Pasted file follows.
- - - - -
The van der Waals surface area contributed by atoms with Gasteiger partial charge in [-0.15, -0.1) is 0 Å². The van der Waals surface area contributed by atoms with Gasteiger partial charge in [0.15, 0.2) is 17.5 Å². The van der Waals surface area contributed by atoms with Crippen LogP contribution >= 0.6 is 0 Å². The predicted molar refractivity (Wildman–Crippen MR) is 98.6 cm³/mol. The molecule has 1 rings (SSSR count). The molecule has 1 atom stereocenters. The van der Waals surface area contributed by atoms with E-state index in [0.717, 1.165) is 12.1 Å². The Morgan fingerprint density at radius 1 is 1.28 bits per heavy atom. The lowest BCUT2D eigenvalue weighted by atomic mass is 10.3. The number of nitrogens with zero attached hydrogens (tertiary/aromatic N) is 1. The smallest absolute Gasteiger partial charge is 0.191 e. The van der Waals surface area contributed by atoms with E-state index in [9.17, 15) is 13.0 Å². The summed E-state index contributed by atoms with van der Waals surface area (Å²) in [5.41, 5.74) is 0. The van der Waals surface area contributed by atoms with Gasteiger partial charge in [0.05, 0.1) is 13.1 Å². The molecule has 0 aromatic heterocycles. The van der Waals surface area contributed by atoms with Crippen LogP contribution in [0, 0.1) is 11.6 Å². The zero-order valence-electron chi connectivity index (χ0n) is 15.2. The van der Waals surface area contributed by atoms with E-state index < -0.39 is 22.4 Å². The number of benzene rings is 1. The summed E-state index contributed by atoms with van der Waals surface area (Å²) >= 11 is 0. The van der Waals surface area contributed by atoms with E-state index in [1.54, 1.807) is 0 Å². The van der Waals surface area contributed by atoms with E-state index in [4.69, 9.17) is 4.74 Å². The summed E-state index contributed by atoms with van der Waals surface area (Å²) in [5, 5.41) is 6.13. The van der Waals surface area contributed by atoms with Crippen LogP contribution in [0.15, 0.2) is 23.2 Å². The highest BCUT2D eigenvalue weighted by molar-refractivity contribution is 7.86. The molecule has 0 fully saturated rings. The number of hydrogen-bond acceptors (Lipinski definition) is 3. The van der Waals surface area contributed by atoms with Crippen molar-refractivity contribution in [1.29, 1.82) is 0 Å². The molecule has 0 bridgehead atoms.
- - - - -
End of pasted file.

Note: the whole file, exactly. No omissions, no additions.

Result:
The van der Waals surface area contributed by atoms with Gasteiger partial charge in [-0.15, -0.1) is 0 Å². The van der Waals surface area contributed by atoms with Gasteiger partial charge in [0.15, 0.2) is 17.5 Å². The van der Waals surface area contributed by atoms with Crippen LogP contribution >= 0.6 is 0 Å². The predicted molar refractivity (Wildman–Crippen MR) is 98.6 cm³/mol. The molecule has 1 rings (SSSR count). The molecule has 1 atom stereocenters. The van der Waals surface area contributed by atoms with E-state index in [0.717, 1.165) is 12.1 Å². The Morgan fingerprint density at radius 1 is 1.28 bits per heavy atom. The lowest BCUT2D eigenvalue weighted by atomic mass is 10.3. The number of nitrogens with zero attached hydrogens (tertiary/aromatic N) is 1. The smallest absolute Gasteiger partial charge is 0.191 e. The van der Waals surface area contributed by atoms with E-state index in [9.17, 15) is 13.0 Å². The summed E-state index contributed by atoms with van der Waals surface area (Å²) in [5.41, 5.74) is 0. The van der Waals surface area contributed by atoms with Gasteiger partial charge in [0.05, 0.1) is 13.1 Å². The molecule has 0 aromatic heterocycles. The van der Waals surface area contributed by atoms with Crippen LogP contribution in [0, 0.1) is 11.6 Å². The zero-order valence-electron chi connectivity index (χ0n) is 15.2. The van der Waals surface area contributed by atoms with E-state index < -0.39 is 22.4 Å². The number of benzene rings is 1. The summed E-state index contributed by atoms with van der Waals surface area (Å²) >= 11 is 0. The van der Waals surface area contributed by atoms with E-state index in [1.54, 1.807) is 0 Å². The van der Waals surface area contributed by atoms with E-state index in [4.69, 9.17) is 4.74 Å². The summed E-state index contributed by atoms with van der Waals surface area (Å²) in [5, 5.41) is 6.13. The van der Waals surface area contributed by atoms with Crippen LogP contribution in [0.15, 0.2) is 23.2 Å². The highest BCUT2D eigenvalue weighted by molar-refractivity contribution is 7.86. The molecule has 0 fully saturated rings. The number of hydrogen-bond acceptors (Lipinski definition) is 3. The van der Waals surface area contributed by atoms with Crippen molar-refractivity contribution in [1.29, 1.82) is 0 Å². The molecule has 0 bridgehead atoms.